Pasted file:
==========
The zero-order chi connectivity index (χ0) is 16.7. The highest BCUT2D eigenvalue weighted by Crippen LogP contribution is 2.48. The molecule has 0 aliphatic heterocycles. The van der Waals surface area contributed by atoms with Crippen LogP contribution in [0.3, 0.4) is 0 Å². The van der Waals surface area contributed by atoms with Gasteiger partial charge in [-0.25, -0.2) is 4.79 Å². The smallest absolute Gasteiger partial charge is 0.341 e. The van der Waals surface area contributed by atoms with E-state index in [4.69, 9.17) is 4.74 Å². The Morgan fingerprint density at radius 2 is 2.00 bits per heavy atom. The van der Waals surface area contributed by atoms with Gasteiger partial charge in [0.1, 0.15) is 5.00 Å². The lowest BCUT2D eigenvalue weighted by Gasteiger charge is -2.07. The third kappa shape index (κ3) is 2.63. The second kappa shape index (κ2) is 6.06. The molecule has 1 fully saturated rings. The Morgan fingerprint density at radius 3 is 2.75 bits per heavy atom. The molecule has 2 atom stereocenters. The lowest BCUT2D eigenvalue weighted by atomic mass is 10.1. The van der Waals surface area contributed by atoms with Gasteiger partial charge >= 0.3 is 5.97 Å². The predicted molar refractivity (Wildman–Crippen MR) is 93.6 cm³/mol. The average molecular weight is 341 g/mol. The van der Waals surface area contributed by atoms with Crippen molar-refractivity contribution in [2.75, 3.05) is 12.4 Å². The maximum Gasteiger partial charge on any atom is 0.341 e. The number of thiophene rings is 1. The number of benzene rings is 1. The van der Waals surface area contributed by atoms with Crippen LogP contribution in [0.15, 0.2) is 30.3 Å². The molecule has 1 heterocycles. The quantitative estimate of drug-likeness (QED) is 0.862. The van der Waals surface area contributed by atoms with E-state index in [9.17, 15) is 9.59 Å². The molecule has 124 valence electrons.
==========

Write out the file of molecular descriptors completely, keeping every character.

The zero-order chi connectivity index (χ0) is 16.7. The highest BCUT2D eigenvalue weighted by Crippen LogP contribution is 2.48. The molecule has 0 aliphatic heterocycles. The van der Waals surface area contributed by atoms with Crippen LogP contribution in [0.3, 0.4) is 0 Å². The van der Waals surface area contributed by atoms with Gasteiger partial charge in [-0.25, -0.2) is 4.79 Å². The smallest absolute Gasteiger partial charge is 0.341 e. The van der Waals surface area contributed by atoms with E-state index in [4.69, 9.17) is 4.74 Å². The Morgan fingerprint density at radius 2 is 2.00 bits per heavy atom. The van der Waals surface area contributed by atoms with Gasteiger partial charge in [0.1, 0.15) is 5.00 Å². The lowest BCUT2D eigenvalue weighted by Gasteiger charge is -2.07. The third kappa shape index (κ3) is 2.63. The second kappa shape index (κ2) is 6.06. The molecule has 1 fully saturated rings. The Morgan fingerprint density at radius 3 is 2.75 bits per heavy atom. The molecule has 2 atom stereocenters. The lowest BCUT2D eigenvalue weighted by atomic mass is 10.1. The van der Waals surface area contributed by atoms with Gasteiger partial charge >= 0.3 is 5.97 Å². The predicted molar refractivity (Wildman–Crippen MR) is 93.6 cm³/mol. The average molecular weight is 341 g/mol. The van der Waals surface area contributed by atoms with Crippen molar-refractivity contribution in [2.75, 3.05) is 12.4 Å². The maximum Gasteiger partial charge on any atom is 0.341 e. The number of thiophene rings is 1. The number of benzene rings is 1. The van der Waals surface area contributed by atoms with Crippen LogP contribution in [0.15, 0.2) is 30.3 Å². The molecule has 1 heterocycles. The quantitative estimate of drug-likeness (QED) is 0.862. The van der Waals surface area contributed by atoms with E-state index in [9.17, 15) is 9.59 Å². The molecule has 124 valence electrons.